TechRomania bolsters defense gets green light to buy $80m American Javelin missile system

Romania bolsters defense gets green light to buy $80m American Javelin missile system

The moment of launching the FGM-148 Javelin missile
The moment of launching the FGM-148 Javelin missile
Images source: ©

2:21 PM EST, December 13, 2023

The US State Department has given the green light for a tentative sale to the Romanians. The deal includes 263 FGM-148F missiles, 26 launchers, logistic agreements for spare parts deliveries, and a training package totaling roughly 80 million dollars.

The FGM-148 Javelin system will greatly enhance Romania's defense capabilities. Even older versions of this system have proven effective against the latest Russian tanks in Ukraine. The introduction of these new systems will permit Romania to phase out antiquated Soviet-era systems such as the 9K111 Fagot.

FGM-148F Javelin: the modern reincarnation of Russian tankers' nightmares

The FGM-148F Javelin systems, first produced in the 1990s, are "fire and forget" weapons. This technology allows the user to quickly take cover post-launch, greatly enhancing their safety. This contrasts with older systems like the TOW-2, where the shooter must guide the missile until it reaches the target. This journey, over a distance of approximately 2.48 miles, can take around 20 seconds and leaves room for the target to react and potentially attack the launcher's position.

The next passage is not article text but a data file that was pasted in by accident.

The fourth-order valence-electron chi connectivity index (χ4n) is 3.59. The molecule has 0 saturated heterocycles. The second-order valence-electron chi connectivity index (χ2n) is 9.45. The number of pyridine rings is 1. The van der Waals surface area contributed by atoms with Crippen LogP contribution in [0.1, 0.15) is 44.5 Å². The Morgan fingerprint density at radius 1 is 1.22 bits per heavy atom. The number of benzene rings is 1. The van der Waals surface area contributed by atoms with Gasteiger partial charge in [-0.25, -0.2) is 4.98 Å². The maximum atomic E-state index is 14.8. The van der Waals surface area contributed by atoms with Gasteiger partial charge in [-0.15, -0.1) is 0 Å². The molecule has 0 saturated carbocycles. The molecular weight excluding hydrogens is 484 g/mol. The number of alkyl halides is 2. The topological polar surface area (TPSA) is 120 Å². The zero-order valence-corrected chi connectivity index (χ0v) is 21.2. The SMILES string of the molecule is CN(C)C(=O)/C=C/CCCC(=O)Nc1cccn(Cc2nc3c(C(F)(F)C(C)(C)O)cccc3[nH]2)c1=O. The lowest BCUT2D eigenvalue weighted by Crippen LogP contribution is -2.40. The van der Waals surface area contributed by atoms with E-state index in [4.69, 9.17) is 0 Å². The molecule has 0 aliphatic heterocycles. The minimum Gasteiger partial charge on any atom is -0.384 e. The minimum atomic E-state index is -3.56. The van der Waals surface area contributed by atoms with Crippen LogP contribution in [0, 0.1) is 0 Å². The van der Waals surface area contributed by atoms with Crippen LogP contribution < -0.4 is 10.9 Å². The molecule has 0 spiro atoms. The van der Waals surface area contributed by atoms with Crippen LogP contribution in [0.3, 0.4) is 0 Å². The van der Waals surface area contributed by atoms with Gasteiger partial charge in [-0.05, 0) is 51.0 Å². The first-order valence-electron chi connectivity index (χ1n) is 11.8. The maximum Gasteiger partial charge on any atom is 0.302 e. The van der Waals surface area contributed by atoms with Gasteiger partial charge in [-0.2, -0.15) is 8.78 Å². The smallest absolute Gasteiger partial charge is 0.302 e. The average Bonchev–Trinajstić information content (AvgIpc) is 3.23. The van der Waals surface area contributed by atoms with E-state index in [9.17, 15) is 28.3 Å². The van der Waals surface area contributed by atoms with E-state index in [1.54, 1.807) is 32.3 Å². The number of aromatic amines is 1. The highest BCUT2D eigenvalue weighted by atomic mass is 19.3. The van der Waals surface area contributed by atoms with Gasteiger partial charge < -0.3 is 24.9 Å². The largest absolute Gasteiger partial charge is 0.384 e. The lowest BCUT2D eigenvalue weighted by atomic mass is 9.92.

The Javelin achieves this functionality using a cooled head that works in the infrared, capturing the thermal image of the target (otherwise known as IIR from Imaging Infrared). Simply, the guided head seeks a match between the target and what the launcher "perceives". However, it's worth mentioning that the Javelin sensor isn't infallible, and countermeasures can be employed to dampen its efficacy. But with the latest version, F, created from 2020 onwards, this concern is significantly reduced compared to older variants seen in Ukraine from the 1990s to the early 2000s.

Another significant advantage of the Javelin is its attack profile. The missile launches in a dive, striking the top armor of a tank, the thinnest part, making it vulnerable to the potent tandem warhead capable of piercing nearly 29.92 inches of armored steel, even if concealed behind reactive armor or steel cages.

Consequently, an extremely effective, albeit high-priced system (with a missile costing upwards of 100 thousand dollars) capable of obliterating any Russian tank at a range of 2.95 miles has been developed.

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